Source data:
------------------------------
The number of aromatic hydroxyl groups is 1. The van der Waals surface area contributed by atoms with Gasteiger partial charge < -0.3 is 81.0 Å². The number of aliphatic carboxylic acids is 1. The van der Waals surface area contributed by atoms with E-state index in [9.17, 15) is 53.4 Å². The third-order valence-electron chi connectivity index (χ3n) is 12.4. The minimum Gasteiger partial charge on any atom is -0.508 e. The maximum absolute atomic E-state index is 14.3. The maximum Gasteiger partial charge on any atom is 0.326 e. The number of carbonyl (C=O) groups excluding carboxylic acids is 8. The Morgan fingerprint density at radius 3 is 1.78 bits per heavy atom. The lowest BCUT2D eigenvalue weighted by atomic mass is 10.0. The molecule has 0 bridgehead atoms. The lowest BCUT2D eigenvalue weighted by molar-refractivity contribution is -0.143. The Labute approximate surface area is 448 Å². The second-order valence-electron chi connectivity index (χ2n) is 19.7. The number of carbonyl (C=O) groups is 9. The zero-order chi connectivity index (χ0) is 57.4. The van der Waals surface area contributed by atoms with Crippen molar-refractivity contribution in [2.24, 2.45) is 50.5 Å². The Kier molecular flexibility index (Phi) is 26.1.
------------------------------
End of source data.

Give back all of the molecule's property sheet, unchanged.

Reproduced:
The number of aromatic hydroxyl groups is 1. The van der Waals surface area contributed by atoms with Gasteiger partial charge < -0.3 is 81.0 Å². The number of aliphatic carboxylic acids is 1. The van der Waals surface area contributed by atoms with E-state index in [9.17, 15) is 53.4 Å². The third-order valence-electron chi connectivity index (χ3n) is 12.4. The minimum Gasteiger partial charge on any atom is -0.508 e. The maximum absolute atomic E-state index is 14.3. The maximum Gasteiger partial charge on any atom is 0.326 e. The number of carbonyl (C=O) groups excluding carboxylic acids is 8. The Morgan fingerprint density at radius 3 is 1.78 bits per heavy atom. The lowest BCUT2D eigenvalue weighted by atomic mass is 10.0. The molecule has 0 bridgehead atoms. The lowest BCUT2D eigenvalue weighted by molar-refractivity contribution is -0.143. The Labute approximate surface area is 448 Å². The second-order valence-electron chi connectivity index (χ2n) is 19.7. The number of carbonyl (C=O) groups is 9. The zero-order chi connectivity index (χ0) is 57.4. The van der Waals surface area contributed by atoms with Crippen molar-refractivity contribution in [2.24, 2.45) is 50.5 Å². The Kier molecular flexibility index (Phi) is 26.1.